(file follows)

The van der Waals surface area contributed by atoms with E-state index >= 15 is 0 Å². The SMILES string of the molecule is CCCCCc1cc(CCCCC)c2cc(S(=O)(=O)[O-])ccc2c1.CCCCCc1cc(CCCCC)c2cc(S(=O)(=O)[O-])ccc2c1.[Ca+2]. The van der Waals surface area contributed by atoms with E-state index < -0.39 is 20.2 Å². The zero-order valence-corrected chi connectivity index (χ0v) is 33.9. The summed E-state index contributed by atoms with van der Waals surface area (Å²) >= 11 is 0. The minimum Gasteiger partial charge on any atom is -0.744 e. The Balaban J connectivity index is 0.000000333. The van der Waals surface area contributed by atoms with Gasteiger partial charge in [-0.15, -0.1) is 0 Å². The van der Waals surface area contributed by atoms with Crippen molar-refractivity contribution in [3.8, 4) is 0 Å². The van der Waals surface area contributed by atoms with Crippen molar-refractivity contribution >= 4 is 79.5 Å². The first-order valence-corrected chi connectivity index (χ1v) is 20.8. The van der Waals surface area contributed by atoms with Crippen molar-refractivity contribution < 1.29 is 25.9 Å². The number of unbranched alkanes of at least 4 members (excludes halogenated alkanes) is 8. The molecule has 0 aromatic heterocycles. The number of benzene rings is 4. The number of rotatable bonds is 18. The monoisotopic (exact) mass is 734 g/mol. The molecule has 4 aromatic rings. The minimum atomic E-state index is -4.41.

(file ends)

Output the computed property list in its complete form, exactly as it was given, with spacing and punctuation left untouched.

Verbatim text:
The van der Waals surface area contributed by atoms with E-state index >= 15 is 0 Å². The SMILES string of the molecule is CCCCCc1cc(CCCCC)c2cc(S(=O)(=O)[O-])ccc2c1.CCCCCc1cc(CCCCC)c2cc(S(=O)(=O)[O-])ccc2c1.[Ca+2]. The van der Waals surface area contributed by atoms with E-state index < -0.39 is 20.2 Å². The zero-order valence-corrected chi connectivity index (χ0v) is 33.9. The summed E-state index contributed by atoms with van der Waals surface area (Å²) >= 11 is 0. The minimum Gasteiger partial charge on any atom is -0.744 e. The Balaban J connectivity index is 0.000000333. The van der Waals surface area contributed by atoms with Gasteiger partial charge in [-0.15, -0.1) is 0 Å². The van der Waals surface area contributed by atoms with Crippen molar-refractivity contribution in [3.8, 4) is 0 Å². The van der Waals surface area contributed by atoms with Crippen molar-refractivity contribution >= 4 is 79.5 Å². The first-order valence-corrected chi connectivity index (χ1v) is 20.8. The van der Waals surface area contributed by atoms with Crippen molar-refractivity contribution < 1.29 is 25.9 Å². The number of unbranched alkanes of at least 4 members (excludes halogenated alkanes) is 8. The molecule has 0 aromatic heterocycles. The number of benzene rings is 4. The number of rotatable bonds is 18. The monoisotopic (exact) mass is 734 g/mol. The molecule has 4 aromatic rings. The minimum atomic E-state index is -4.41.